At Home: Calgary Zoo closes stingray exhibit
After the deaths of 44 stingrays since last year, the Calgary Zoo is closing the beleaguered exhibit that features the animals.
As the CBC reports, only 12 cownose stingrays remain at the exhibit. Zoo officials told reporters that the exhibit was never meant to be permanent, and that efforts will now go to replacing it.
?Since the exhibit was always intended to be temporary, we have decided to change to a new exhibit rather than invest more in this one,? said Cathy Gaviller, director of conservation, education and research at the zoo.
The first stingray deaths occurred in May 2008, when 41 cownose rays died. Months of extensive testing revealed that the deaths were due to ?a lack of dissolved oxygen in the water.?
At the time, the exhibit was temporarily closed. It reopened in December, but one of the 10 new stingrays died of a parasite just a month later. Following that, another two stingrays died ?due to problems incurred while they were being shipped.?
The 12 remaining rays will be placed in new homes and are expected to leave the Calgary Zoo over the summer.
In Foreign News: US Senate Tightens Regulations on Tobacco Companies
For the first time in their controversial history, tobacco companies face tough new restrictions from Washington. The bill cleared the Senate on June 11, and President Obama is expected to sign it as soon as it reaches his desk.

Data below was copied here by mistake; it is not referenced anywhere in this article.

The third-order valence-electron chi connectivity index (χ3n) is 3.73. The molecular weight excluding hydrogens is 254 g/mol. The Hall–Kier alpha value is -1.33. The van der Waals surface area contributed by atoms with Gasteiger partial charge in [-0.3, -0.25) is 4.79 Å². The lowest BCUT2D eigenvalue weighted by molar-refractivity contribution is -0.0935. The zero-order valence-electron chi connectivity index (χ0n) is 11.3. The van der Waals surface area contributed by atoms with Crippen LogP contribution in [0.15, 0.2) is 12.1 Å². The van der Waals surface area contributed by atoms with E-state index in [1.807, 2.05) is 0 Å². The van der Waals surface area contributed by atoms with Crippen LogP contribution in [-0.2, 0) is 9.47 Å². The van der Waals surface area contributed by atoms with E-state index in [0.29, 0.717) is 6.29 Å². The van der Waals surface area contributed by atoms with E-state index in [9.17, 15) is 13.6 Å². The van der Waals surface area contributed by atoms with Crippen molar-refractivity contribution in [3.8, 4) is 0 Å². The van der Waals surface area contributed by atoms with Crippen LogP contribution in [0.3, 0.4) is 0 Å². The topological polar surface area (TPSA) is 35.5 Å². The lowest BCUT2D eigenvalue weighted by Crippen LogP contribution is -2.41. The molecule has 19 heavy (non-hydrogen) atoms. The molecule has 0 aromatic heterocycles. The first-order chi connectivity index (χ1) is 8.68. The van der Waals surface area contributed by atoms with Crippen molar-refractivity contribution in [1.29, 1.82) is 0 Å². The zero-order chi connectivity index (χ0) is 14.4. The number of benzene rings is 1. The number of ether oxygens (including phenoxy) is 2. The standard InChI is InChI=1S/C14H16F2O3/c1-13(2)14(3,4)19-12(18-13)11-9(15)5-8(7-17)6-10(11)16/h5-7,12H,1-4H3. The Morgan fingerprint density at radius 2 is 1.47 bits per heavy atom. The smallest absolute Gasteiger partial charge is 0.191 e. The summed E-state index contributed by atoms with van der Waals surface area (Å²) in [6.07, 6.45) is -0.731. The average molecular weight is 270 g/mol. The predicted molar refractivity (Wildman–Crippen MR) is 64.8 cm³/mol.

As the New York Times reports, the bill ?will enable the Food and Drug Administration to impose potentially strict new controls on the making and marketing of products that eventually kill half their regular users.?
Although the surgeon general declared smoking a health hazard over 40 years ago, the powerful tobacco industry has fought government controls on its products. The new law does not allow the FDA to ban smoking or nicotine, but it does give the agency the power to ?set standards that could reduce nicotine content and regulate chemicals in cigarette smoke.? As well, the law bans the addition of most flavourings to tobacco, a move That’s expected to reduce temptation for new smokers.
Along with changes to cigarette contents, the law places new restrictions on tobacco advertising. Colourful ads will be replaced by black-and-white text, and no outdoor tobacco ads will be allowed within 1,000 feet of schools or playgrounds.